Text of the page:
What Are Nasal Polyps?

Nasal polyps treatment is usually straightforward and uncomplicated. But what are polyps, really? Nasal polyps are overgrowths on mucous membranes in the nose, often occurring simultaneously with allergic rhinitis (hay fever). Nasal polyps symptoms include congestion, loss of smell (anosmia), sinusitis and headaches.

Nasal polyps are generally grouped into two different types: ethmoidal polyps, which are the rarer of the two, and antrochoanal polyps. Ethmoidal polyps develop in the ethmoidal sinuses of the nose, while antrochoanal polyps arise in the maxillary sinuses, situated in the cheeks. For both ethmoidal and antrochoanal polyps, nose obstruction is a common symptom despite their respective locations. If you believe you may have nasal polyps, nose obstruction, loss of smell and excessive sneezing are all signs you should pay attention to.

Often, nasal polyps symptoms are difficult to identify for patients, and may be confused with general allergy symptoms. While it is thought that allergies often contribute to both nasal polyps and deviated septums, they do not necessarily have to exist together. Though the causes are suspected to involve chronic allergies, cystic fibrosis is also thought to be a possible cause of polyps.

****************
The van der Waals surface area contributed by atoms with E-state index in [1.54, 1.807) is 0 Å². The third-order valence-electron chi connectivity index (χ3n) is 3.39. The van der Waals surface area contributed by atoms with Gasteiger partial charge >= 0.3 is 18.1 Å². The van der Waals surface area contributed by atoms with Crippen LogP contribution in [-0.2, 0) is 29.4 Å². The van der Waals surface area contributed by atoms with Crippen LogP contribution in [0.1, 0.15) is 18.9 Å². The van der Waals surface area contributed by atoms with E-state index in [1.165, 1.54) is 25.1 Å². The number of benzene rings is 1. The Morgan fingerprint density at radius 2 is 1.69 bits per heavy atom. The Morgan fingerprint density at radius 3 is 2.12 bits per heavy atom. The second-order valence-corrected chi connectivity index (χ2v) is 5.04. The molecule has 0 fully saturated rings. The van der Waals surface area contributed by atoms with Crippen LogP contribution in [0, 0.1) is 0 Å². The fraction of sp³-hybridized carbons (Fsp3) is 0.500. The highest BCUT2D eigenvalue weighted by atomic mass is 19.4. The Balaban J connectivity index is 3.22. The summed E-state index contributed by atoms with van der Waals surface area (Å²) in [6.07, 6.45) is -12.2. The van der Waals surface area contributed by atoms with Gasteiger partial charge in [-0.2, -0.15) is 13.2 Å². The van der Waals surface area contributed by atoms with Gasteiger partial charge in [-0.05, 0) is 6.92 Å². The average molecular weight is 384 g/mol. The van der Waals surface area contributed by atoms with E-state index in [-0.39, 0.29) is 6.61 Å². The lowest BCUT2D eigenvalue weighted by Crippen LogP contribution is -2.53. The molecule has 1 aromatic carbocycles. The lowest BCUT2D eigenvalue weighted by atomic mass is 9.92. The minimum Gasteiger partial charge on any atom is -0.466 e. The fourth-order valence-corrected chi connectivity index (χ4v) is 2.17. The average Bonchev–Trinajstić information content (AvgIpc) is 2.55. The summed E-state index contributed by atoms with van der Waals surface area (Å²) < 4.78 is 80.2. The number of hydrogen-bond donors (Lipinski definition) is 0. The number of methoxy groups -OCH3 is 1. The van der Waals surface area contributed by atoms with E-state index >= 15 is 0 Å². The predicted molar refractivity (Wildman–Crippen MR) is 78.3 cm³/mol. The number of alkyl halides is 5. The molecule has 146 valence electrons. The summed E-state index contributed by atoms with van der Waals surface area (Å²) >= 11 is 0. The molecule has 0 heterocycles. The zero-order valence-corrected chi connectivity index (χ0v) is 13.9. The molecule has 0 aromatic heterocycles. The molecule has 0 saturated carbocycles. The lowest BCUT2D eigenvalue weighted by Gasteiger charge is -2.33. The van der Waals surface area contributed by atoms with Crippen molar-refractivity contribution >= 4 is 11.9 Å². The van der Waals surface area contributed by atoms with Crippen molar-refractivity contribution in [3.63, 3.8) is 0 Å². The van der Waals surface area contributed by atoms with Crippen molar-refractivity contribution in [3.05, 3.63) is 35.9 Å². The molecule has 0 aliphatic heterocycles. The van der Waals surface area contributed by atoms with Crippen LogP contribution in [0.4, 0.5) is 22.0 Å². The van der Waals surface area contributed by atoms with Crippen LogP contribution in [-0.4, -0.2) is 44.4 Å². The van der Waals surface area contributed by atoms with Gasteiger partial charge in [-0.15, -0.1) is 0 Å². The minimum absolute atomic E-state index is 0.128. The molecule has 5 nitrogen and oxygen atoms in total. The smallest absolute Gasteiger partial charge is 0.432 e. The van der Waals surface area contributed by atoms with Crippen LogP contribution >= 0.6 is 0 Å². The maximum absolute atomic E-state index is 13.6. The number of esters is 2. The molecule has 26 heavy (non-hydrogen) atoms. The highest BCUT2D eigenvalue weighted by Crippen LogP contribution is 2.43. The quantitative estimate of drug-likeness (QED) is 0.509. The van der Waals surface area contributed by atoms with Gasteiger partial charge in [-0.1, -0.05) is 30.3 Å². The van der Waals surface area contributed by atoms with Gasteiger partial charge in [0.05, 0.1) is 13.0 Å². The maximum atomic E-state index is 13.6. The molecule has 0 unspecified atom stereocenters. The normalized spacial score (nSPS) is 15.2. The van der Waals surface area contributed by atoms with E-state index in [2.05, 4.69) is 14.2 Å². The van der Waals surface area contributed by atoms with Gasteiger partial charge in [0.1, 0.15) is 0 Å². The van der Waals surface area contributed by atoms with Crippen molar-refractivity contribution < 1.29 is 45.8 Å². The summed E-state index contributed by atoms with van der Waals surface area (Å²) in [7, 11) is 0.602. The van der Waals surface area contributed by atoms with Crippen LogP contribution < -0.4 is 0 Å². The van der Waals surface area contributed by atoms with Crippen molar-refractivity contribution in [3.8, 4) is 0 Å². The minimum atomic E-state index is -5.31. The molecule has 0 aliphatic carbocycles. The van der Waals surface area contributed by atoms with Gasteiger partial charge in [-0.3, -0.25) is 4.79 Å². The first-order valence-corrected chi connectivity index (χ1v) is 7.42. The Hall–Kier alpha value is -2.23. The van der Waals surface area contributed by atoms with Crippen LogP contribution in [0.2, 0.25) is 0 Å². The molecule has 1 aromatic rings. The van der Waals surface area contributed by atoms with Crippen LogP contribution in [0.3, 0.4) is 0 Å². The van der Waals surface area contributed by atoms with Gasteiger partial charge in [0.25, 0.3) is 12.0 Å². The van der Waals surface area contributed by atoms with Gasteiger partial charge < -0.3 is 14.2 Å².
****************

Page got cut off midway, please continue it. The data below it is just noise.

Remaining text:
While allergies and cystic fibrosis are often cited as the most likely causes of nasal polyps, there are many diseases that are associated with the condition. Asthma, Young’s Syndrome, Churg-Strauss Syndrome, Kartagener’s Syndrome, nasal mastocytosis, and chronic sinus infections are all associated with nasal polyps. At least two aspects of nasal polyps are generally necessary for a proper diagnosis. One major symptom, including reduced smelling capability, nasal blockage and facial pressure, must be present. One minor sign must be in existence as well, which include dental pain, cough, headache and fever.

Steroids and rinsing the sinuses are often used for nasal polyps treatment, and while surgery is a popular solution to nasal polyps, recurrence is not uncommon. However, surgeries for both nasal polyps and deviated septum surgery are quick procedures that can be done under local anesthesia using endoscopic surgery. Recovery from nasal polyp surgery should take between one and three weeks, which is why, if you’re a New York resident, nasal polyp surgery in Midtown is a convenient option.

In Midtown, nasal polyps treatment can be dealt with quickly, and without extensive days off. Local anesthesia means quick recovery times for this type of treatment, and as such, quick return to work and recreation for patients who undergo the procedure. For nasal polyp surgery in Midtown, nasal polyps patients are only a few subway stops away from great treatment and quick consultations with doctors.

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